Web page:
His Coordinates, Interviews

“The NGIS and NSDI complement each other”

Dec 2011 | No Comment

Dr R Sivakumar

CEO NSDI & Head NRDMS Division,
Department of Science & Technology, Government of India

What are the achievements of NSDI?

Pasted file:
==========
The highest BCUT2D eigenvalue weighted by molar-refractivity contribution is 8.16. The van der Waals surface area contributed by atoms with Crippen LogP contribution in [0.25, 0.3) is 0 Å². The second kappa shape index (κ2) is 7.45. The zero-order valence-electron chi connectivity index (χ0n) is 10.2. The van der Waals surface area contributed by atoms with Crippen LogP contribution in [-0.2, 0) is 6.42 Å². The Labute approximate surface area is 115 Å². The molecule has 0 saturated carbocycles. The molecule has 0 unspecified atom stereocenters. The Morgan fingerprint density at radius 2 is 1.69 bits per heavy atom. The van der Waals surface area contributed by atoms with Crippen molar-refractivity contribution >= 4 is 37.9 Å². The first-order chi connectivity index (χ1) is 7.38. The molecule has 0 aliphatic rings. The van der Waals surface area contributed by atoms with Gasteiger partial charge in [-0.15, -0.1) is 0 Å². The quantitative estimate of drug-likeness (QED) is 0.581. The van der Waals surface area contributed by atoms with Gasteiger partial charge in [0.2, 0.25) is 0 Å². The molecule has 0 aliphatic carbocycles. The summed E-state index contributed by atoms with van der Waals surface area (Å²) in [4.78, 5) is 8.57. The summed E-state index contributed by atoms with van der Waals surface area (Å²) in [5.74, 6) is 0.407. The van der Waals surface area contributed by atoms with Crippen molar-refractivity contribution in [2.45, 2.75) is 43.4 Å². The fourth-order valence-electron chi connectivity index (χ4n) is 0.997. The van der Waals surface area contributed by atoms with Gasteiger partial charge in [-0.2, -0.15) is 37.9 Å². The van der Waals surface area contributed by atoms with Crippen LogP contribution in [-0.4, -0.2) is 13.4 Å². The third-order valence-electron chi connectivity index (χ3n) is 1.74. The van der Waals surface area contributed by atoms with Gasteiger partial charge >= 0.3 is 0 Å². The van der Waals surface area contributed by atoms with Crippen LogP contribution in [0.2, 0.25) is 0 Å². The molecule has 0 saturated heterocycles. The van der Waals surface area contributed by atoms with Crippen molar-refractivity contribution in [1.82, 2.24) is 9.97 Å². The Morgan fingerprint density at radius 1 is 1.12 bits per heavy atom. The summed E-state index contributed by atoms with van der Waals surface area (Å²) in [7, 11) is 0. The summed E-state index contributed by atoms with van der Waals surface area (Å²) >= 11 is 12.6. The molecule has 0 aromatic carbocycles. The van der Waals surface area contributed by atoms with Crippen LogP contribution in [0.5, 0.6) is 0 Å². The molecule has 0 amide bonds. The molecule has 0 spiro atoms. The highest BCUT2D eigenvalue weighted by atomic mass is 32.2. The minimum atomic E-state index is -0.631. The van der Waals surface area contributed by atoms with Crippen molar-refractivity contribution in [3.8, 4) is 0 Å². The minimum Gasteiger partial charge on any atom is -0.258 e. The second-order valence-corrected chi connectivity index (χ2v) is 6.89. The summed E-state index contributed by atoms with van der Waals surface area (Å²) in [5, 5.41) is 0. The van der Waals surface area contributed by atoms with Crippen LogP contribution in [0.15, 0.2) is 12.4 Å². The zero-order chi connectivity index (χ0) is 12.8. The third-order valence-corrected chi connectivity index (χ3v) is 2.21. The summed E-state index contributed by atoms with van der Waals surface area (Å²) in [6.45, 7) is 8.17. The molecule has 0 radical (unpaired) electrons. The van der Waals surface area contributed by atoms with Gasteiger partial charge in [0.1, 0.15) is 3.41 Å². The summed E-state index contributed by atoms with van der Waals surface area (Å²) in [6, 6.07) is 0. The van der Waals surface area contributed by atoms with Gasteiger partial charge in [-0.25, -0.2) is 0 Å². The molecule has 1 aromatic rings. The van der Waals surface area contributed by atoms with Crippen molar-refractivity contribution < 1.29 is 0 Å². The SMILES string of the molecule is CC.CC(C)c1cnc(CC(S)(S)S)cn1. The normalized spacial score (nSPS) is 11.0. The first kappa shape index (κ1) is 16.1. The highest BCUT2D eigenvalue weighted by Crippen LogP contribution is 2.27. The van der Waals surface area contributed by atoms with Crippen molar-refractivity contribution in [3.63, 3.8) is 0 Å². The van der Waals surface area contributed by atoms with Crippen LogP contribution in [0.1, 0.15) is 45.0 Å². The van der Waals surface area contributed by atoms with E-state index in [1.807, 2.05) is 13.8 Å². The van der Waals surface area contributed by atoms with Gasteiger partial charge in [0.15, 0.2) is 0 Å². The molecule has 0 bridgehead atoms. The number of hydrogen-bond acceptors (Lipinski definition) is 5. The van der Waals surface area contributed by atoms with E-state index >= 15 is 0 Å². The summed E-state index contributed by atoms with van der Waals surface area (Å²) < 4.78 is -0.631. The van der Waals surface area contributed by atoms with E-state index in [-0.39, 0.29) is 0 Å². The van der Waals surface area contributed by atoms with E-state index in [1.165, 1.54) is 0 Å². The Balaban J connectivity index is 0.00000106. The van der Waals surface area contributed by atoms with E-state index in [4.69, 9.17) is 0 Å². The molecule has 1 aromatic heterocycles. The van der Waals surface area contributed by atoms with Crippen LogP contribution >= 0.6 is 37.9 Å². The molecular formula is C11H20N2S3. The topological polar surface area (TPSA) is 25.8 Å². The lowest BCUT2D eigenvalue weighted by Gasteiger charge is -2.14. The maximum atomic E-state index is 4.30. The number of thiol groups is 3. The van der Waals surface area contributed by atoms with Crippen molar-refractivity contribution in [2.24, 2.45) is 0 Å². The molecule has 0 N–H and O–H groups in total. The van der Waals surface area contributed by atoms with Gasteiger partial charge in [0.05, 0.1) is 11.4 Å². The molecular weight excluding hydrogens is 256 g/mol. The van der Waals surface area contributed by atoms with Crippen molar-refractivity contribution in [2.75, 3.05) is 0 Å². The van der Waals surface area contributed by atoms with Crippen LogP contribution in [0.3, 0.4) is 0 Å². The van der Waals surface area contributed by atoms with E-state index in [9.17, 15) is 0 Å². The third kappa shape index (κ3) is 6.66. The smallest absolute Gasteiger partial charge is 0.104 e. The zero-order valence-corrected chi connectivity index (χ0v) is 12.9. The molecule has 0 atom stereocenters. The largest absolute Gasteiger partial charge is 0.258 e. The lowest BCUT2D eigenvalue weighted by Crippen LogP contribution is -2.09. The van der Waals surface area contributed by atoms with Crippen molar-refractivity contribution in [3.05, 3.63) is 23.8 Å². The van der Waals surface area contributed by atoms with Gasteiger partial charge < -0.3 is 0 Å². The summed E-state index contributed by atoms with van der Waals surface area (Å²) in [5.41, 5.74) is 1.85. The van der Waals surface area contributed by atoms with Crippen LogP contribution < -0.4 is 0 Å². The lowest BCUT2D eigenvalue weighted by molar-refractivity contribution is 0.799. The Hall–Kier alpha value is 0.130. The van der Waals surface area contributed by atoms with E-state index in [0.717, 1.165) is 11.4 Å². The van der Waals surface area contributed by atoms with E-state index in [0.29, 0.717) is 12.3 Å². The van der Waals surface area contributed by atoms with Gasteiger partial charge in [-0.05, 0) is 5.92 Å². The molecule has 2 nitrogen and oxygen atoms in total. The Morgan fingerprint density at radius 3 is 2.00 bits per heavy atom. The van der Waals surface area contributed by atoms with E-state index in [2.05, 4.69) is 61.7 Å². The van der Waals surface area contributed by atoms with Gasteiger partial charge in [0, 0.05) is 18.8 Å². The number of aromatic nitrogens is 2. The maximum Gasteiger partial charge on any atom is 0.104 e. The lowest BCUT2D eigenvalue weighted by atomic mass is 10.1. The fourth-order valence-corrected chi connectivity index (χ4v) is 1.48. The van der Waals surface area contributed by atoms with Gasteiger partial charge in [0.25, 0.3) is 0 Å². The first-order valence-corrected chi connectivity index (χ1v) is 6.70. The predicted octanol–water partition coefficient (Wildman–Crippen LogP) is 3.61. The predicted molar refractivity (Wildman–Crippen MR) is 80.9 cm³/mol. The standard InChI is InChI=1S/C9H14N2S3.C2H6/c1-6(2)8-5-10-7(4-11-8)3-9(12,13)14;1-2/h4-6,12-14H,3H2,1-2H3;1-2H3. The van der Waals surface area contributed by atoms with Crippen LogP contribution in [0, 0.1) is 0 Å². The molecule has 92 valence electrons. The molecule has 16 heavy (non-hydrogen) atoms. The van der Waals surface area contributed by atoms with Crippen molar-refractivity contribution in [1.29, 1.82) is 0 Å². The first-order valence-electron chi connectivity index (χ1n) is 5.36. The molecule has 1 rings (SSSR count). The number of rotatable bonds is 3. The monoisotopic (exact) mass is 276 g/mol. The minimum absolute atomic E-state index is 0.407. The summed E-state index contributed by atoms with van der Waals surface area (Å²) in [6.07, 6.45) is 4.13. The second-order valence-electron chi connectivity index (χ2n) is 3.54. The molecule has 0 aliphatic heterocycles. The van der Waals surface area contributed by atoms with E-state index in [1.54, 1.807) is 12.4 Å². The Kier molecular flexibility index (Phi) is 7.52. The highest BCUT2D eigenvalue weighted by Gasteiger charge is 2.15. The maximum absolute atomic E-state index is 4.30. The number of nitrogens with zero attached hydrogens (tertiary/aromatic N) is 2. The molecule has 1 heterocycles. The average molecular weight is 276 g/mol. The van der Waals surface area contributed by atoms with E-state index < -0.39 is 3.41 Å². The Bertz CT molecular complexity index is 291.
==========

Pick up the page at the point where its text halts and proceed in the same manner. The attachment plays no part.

The most important achievement of the National Spatial Data Infrastructure (NSDI) has been bringing together many agencies to work for a cause. It had not been easy and it took more than ten years to reach at this stage. In addition, we were involved in the standards development activities of NSDI for Metadata (2005/2009) and National Spatial Data Exchange Standards (NSDE- 2003). NSDI is seen as Standards organization and Bureau of Indian Standards (BIS) is in the process of constituting a mirror committee for ISO TC 211 with NSDI as anchor. We also initiated efforts for development of Content Standard. India GeoPortal, today, provides metadata of many agencies and offers OGC compliant services such as WMS, WFS, WCS and WMTS. WMS offered by SOI and NRSC together provide topographical data of 1:50,000 scale and satellite images in an interoperable manner. GSI and FSI will also provide WMS very soon. This is a step towards realizing our vision of making the geospatial data available and accessible by creating a policy environment, evolving standards and developing the necessary tools and technologies through a process of consensus building. We do organize annual conferences to keep the discussion and momentum alive. The NSDI secretariat has been actively involved in evolving National Map Policy, Remote Sensing Data Policy and in drafting National Data Sharing and Accessibility Policy(NDSAP). There were initiative taken by other organizations as a result of our activities, for example; the Geological Survey of India Portal and some state portals like in Karnataka. District Geo-portals were also conceptualized and demonstrated. A number of research projects have been undertaken besides establishing centres of excellence at IITs/ Universities. NSDI has also prepared data models and procedures for mapping on 1:10,000 scale. NSDI is now embarking on creating a States Geospatial Data Council (SGDC) to establish SDIs in all states. NSDI has also developed a number of tools such as conversion tool for Everest to WGS 84, Ontology etc. Consultancy Development Centre (CDC) of Department of Scientific and Industrial Research (DSIR) carried out a detailed study on the expectations of stakeholders and the aspiration of NSDI and its agencies as shareholders. This aspiration documents is just released and has set our agenda for 2020 while carrying out a detailed SWOT analysis. We are now working towards migrating from e -Governance to G- Governance.